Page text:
Every year Hortonworks, together with Yahoo, put on the DataWorks / Hadoop Summit. It’s a 2-3 day conference dedicated to Big Data and its technologies. This year it was my time to visit the summit, so I’ve compiled a quick summary.
DWS17 kicked off with an epic (to say the least) laser show.
From the welcome keynote on Day 1, emphasis was on the Data itself. It’s not about Hadoop or the platform anymore, instead on how to create value from the data in your organisation or the data you have collected. That data is also the reason why the summit has been renamed from the “Hadoop Summit” to the “Dataworks Summit”. With the ability to process and use data in an entirely different way from times of old, new businesses will emerge from data.
“In today’s world, data is actually our product.”
Scott Gnau, the Chief Technical Officer at Hortonworks talked about how the Future of Enterprise is centered around four paradigms: Cloud computing, Artifical Intelligence, Internet of Things and Streaming Data. Many of these are already in use in organisations, Cloud computing especially. Artificial Intelligence, which in itself is a broader area, is getting a lot of traction as Machine Learning is becoming more accessible due to services like Microsoft Azure Machine Learning Studio.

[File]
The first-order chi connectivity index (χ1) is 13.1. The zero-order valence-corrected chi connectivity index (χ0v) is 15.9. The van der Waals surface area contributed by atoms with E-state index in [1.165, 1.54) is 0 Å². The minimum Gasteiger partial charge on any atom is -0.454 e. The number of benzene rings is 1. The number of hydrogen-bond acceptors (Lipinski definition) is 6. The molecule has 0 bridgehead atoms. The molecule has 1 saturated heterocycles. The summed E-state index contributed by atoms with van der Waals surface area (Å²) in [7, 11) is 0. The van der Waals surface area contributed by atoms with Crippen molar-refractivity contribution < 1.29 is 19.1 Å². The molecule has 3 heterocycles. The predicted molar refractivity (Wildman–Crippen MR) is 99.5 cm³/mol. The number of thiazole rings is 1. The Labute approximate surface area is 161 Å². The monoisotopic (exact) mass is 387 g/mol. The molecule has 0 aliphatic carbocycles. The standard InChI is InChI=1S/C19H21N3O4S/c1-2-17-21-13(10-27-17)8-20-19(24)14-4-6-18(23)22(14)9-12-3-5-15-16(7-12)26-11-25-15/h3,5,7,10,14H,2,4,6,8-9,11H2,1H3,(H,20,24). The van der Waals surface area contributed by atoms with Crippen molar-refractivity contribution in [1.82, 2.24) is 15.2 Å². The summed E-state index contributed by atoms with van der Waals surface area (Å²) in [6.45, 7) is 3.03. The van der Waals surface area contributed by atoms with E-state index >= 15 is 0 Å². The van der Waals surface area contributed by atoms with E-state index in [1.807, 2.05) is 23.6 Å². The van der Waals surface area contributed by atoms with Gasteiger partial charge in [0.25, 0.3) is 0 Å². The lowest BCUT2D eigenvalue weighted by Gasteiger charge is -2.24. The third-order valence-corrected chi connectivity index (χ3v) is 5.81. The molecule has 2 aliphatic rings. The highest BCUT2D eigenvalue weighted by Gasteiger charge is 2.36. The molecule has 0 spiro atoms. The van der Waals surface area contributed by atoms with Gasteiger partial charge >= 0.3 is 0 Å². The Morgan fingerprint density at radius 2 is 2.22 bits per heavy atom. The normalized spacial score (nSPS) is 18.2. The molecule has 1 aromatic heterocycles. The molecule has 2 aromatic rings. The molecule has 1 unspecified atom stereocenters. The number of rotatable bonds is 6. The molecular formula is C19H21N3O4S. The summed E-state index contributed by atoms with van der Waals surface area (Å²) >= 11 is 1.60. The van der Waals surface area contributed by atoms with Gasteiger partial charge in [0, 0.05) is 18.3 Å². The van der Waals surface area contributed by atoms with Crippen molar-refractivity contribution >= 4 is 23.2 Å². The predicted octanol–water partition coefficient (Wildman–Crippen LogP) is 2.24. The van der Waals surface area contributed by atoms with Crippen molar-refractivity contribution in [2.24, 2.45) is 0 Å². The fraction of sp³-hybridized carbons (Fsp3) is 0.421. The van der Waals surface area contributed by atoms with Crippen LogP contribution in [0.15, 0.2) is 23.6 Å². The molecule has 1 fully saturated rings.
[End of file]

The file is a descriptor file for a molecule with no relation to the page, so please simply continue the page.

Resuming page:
As for the other keynotes on both mornings, the sponsor keynotes were a little hit-and-miss.
Delightfully, the last morning keynote on Day 1, by Dr. Barry Devlin, shook things up by outlining the fall of Capitalism, and how A.I will inevitably replace the factory worker. This is of course, if we continue on our present course. It was a very interesting take on the future of Big Data and life beyond it, considering the speed at which current and new technologies are developing. As technological progress increases at an exponential rate, a crash is almost inevitable. A some what morbid start to the summit you could say, but thankfully the presentation had a silver lining at the end — we are now at the turning point, where we can influence how the future turns out, and influence the steepness of the downward curve. Hopefully we are able to level it out and avoid Dr Devlin’s Skynet-esque future 🙂